David Rudlin asks the questions we would have been asking down the pub

David Rudlin_index

I’m writing this at the end of the first joint conference between the Urban Design Group and the Academy of Urbanism. This is possible because we are not where we should be, which is in the pub, dissecting and joking about everything we have heard over the last three days. Such is the drawback of online conferences that I am reduced to off-loading my thoughts in this a column rather than over a pint.

The UDG and AoU have similar origins. Both were created at the initiative of an RIBA president to focus on what we now call placemaking, rather than just the design of buildings. The UDG was started in 1978 under the name “Architects in Planning” by a group including the late Francis Tibbalds and is the professional membership organisation for those of us who practise urban design. The AoU is younger, having been set up by George Ferguson and John Thompson in 2006 to bring together everyone involved in the creation and management of cities.

I have always enjoyed the conferences of both organisations – great outpourings of passionate agreement as we hear from speakers who share our views and vie with each other to find clever ways of agreeing. The other side of the coin is frustration as we hear from places that have undergone remarkable transformations (on this occasion Rob Adams from Melbourne and Anuela Ristani, deputy mayor of Tirana) and then beat ourselves up about how impossible it is to achieve the same wonders in the UK.

The theme of this year’s conference was The 15-Minute City and both of these responses were very much in evidence. We were fortunate to have Professor Carlos Moreno as a speaker. Based at the Sorbonne in Paris and special advisor to Mayor Hidalgo, he is credited with originating the 15-Minute City concept. Squeezing us in between meetings in Milan and Florida (such is the benefit of being online) he introduced us to the concepts of chrono-urbanism, chronotopia and topophillia (sorry, you are going to have to look them up). The basic idea is that we should arrange the city so that we can do everything we need to do within 15 minutes of our home. This has gained huge traction as a result of covid, but that isn’t what he is concerned about. The idea is to slow down and take our time: the hectic, over-stressed city does not have to be that way.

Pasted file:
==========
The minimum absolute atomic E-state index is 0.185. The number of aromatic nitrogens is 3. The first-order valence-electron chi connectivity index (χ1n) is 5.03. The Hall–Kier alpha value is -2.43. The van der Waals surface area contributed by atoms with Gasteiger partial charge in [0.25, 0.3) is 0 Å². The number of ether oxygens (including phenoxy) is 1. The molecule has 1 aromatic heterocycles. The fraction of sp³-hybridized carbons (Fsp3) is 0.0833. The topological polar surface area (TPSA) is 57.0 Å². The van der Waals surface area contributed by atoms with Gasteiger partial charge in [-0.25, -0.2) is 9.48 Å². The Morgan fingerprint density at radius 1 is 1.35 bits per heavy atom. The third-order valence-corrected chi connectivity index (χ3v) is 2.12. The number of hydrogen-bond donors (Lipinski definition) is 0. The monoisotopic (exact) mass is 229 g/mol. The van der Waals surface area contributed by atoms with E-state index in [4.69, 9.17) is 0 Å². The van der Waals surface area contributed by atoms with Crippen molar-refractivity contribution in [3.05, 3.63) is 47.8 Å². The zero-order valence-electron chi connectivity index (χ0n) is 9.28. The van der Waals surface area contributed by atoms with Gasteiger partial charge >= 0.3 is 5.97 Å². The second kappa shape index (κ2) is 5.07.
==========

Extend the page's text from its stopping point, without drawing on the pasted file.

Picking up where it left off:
Cue howls of agreement – mixed-use walkable neighbourhoods, after all, are very much our thing – followed by lots of handwringing about how difficult it is to translate theory into practice. But wait a minute. There were naysayers peppering the chat providing the questions we should have been arguing over in the pub…

First, isn’t all of this just an over-intellectual statement of the bleedin’ obvious? (which, of course, is very French). As we heard from Monica Jain and Shivani Bhatnagar of Transport for London, travel data shows that Londoners already do pretty much everything within 15 minutes of their home. The exception, pre-lockdown, was work, but that of course has also changed with mass home working.

Second, isn’t all of this a bit socially divisive? Does it not allow the middle classes to retreat within their very nicely provided for mini-Hollands while the residents of the banlieues are left to their own devices, forced to use public transport while having to cope with all of the displaced traffic?

Third, this is all well and good for a Parisian quarter but how does it apply to single-use suburbs? Suburbs may well be 15-minute places, but only if you are in a car and you count the nearest superstore as a local centre which I’m pretty sure is not what Professor Moreno had in mind.

Fourth, this is all a bit anti-public transport, and we have always believed that public transport is a force for good. As an anti-covid measure it makes sense to avoid buses and the tube if you can, but as a long-term urban strategy?

Fifth, as I have asked in a previous column, what happens to the city centre in all of this? What happens to the shops, the museums and galleries, the restaurants and theatres and music venues that can only exist because they draw trade from the whole city? What happens to our creative industries, our knowledge economy, our media and commerce when our cities are atomised into 15-minute neighbourhoods?

OK we may be overstating the case a little – we have had three pints – but urbanism works at different scales. The academy gives awards for towns, neighbourhoods and cities and each has their distinctive version of urbanism.

On the one hand the 15-minute city is everything we have been arguing for. But taken too far it will undermine the scale, intensity and connectivity that lies behind every great city. I think it’s my round?